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Biology of Copper sulphate

Q. Hello. Please can you tell me whether copper sulphate [on eBay or Amazon affil link]is an enzyme inhibitor, or indeed if it has any affect on the rate of enzyme reactions, in particular the enzyme, catalase? Thank you

- UK

Q. Is copper sulphate a competitive or non comp. inhibitor of catalase? I am a teacher and do you have any references on line to back this up? Thanks

Lucy McCreath
- Cambridge, England

Q. I want to know whether copper sulphate is an inhibitor (of catalase acting upon hydrogen peroxide) and what kind of an inhibitor, a competitive or non-competitive.

- Middlesbrough, England

A. I too am looking for information but I can tell you the answers to your question ... first of all look in any text book and you will find that copper ... or any other heavy metal disrupts the tertiary bonds in enzymes and therefore alters their active sites, therefore inhibiting the enzyme.

copper sulphate is a non-competitive inhibitor since it has no structural similarity to the substrate and does not bond at the active site.

Hope I have helped a bit .., if anyone else has any info regarding rate of inhibition, etc.

Sara Jaes
-Brighton, UK

A. Copper (II) sulphate is an irreversible, non-competitive inhibitor of catalase. It is important to note that CuSO4, as most transition metal compounds, is non-competitive because it is so very different to the substrate (H2O2).

Andrew Nowacki
- Jersey, Channel Islands

Q. I am currently doing a piece of course work on copper sulphate and how it acts on enzymes and I have found that it does not actually act as an inhibitor on the enzyme rennin - in fact it is an activator. I also have not been able to find any useful information on activators. Any help?

Lee O'Brian
- England

Copper sulphate

(affil links)

A. Don't blame me if this is wrong, but the theory I used for last year's course work ... the copper (2+) ions in the CuS04 solution combine with the thiol groups in enzymes, breaking the disulfide bonds that give the enzyme coil its shape. This results in ripples of distortion across the molecule to the active site, which is then altered so that the substrate no longer fits into it.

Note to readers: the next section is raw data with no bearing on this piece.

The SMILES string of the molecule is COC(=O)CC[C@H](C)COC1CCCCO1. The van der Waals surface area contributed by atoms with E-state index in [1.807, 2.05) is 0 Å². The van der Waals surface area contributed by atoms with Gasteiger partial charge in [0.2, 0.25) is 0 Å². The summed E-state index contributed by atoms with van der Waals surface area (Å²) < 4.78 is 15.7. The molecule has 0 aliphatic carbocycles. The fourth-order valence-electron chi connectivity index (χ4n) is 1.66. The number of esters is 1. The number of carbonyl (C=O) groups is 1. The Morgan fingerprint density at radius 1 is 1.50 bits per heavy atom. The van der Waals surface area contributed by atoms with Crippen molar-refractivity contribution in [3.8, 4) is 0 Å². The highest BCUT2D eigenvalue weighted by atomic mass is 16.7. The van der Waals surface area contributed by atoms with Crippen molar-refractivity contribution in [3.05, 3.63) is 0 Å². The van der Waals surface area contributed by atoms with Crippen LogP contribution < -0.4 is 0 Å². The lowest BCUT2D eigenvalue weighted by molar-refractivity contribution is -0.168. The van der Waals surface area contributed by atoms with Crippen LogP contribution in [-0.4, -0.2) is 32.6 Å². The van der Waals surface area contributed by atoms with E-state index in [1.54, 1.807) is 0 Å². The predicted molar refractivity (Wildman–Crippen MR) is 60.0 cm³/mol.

Helen Carey
- England

A. copper sulphate is a competitive inhibitor of the enzyme catalase. Catalase contains an iron haem group located in the center of a porphyrin ring which carries out the reaction. Adding copper sulphate displaces the iron from the center of the ring, as it has a higher stability constant (K stab). Thus, the iron which catalyses the overall reaction is removed and it cannot proceed.

Neil Harrison
I am a Student Studying biochemistry - Carlisle, UK

Q. I am a student and I am doing my AS biology course work. I have got a question about copper sulphate. When I did the experiment of enzyme-controlled reaction with starch and amylase, I did two set, one set by adding copper sulphate to the reaction and the other one didn't. Why the concentration of starch left is higher when I did not use copper sulphate than I use that? Suppose that copper sulphate is an inhibitor.

Michelle [last name deleted for privacy by Editor]
- Madrid, Spain

Q. I am an a-level student in the UK. For my biology course work this year I experimented with copper sulphate as an inhibitor on liver catalase. *cough* I had pretty bizarre results, though. I experimented using different conc.s of copper sulphate, soaked pieces of liver in them, chucked hydrogen peroxide all over them and measured the oxygen that came out the other end. You'd think that the lowest concentration of copper sulphate would have the least inhibition, and vice versa, eh? but didn't play fair like that. I used concentrations 2%, 1%, .75%, .5% and .25% copper sulphate by volume: the first four concentrations followed the expected pattern but my .25% concentration always, always inhibited more than the .5%, usually more than the .75%, and in one case it even inhibited as much as the 1% did! I'm at a loss to explain this. Anyone with interesting ideas can reply to me.

Benjamin Denton
- Warminster, Wilts, UK

A. Those of you doing A-level biology and asking questions: The explanation about iron given above seems to describe a non-competitive enzyme action despite the first sentence. a competitive enzyme somehow blocks the active site with a molecule of similar structure to the intended substrate. The action described on the heam group is a non-competitive action which actually changes the structure of the protein. This is not competition. Interesting side note for this experiment to further confuse you: Copper ions actually slightly catalyze the hydrogen peroxide reaction the CuS04 is supposed to inhibit. :)

Richard Marsh
- Oxford, UK

"Biology of Copper Complexes"
by John R. J. Sorenson

on AbeBooks

or Amazon

(affil links)

Q. After conducting "An Investigation into the effect of varying concentrations of copper sulphate on the germination of cress seeds" I found that from using, 0.0002, 0.002, 0.02 and 0.2 concentrations, the mean length of radical produced after 3 days was progressively lower as concentration increased. All other relevant conditions kept constant.

This leads me to believe that copper sulphate is a noncompetitive inhibitor. I am interested to find out the chemistry behind this and have read the comments of Helen Darey above. Could anyone tell me why the positive copper ions are attracted to the thiol groups involved in disulfide bonds in the enzyme?